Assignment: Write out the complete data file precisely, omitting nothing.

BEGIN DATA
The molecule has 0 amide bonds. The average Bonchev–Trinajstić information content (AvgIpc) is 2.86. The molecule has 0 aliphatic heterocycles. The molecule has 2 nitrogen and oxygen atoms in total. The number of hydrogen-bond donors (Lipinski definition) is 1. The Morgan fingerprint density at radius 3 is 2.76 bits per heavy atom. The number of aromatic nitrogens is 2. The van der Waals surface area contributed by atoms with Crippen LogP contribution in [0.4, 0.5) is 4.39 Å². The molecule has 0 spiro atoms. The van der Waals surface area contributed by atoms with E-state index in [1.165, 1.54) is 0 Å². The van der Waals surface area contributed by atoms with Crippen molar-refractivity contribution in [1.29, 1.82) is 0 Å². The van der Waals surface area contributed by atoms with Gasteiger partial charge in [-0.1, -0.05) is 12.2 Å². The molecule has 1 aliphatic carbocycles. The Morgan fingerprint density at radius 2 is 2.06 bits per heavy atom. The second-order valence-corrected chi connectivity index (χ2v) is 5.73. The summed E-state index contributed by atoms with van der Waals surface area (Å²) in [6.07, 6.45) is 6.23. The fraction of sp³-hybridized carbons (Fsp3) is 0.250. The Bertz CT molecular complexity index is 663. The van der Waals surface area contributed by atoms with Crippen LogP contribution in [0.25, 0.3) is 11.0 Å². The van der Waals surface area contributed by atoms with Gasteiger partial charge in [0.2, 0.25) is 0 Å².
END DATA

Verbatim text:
The molecule has 0 amide bonds. The average Bonchev–Trinajstić information content (AvgIpc) is 2.86. The molecule has 0 aliphatic heterocycles. The molecule has 2 nitrogen and oxygen atoms in total. The number of hydrogen-bond donors (Lipinski definition) is 1. The Morgan fingerprint density at radius 3 is 2.76 bits per heavy atom. The number of aromatic nitrogens is 2. The van der Waals surface area contributed by atoms with Crippen LogP contribution in [0.4, 0.5) is 4.39 Å². The molecule has 0 spiro atoms. The van der Waals surface area contributed by atoms with E-state index in [1.165, 1.54) is 0 Å². The van der Waals surface area contributed by atoms with Crippen molar-refractivity contribution in [1.29, 1.82) is 0 Å². The van der Waals surface area contributed by atoms with Gasteiger partial charge in [-0.1, -0.05) is 12.2 Å². The molecule has 1 aliphatic carbocycles. The Morgan fingerprint density at radius 2 is 2.06 bits per heavy atom. The second-order valence-corrected chi connectivity index (χ2v) is 5.73. The summed E-state index contributed by atoms with van der Waals surface area (Å²) in [6.07, 6.45) is 6.23. The fraction of sp³-hybridized carbons (Fsp3) is 0.250. The Bertz CT molecular complexity index is 663. The van der Waals surface area contributed by atoms with Crippen LogP contribution in [0.25, 0.3) is 11.0 Å². The van der Waals surface area contributed by atoms with Gasteiger partial charge in [0.2, 0.25) is 0 Å².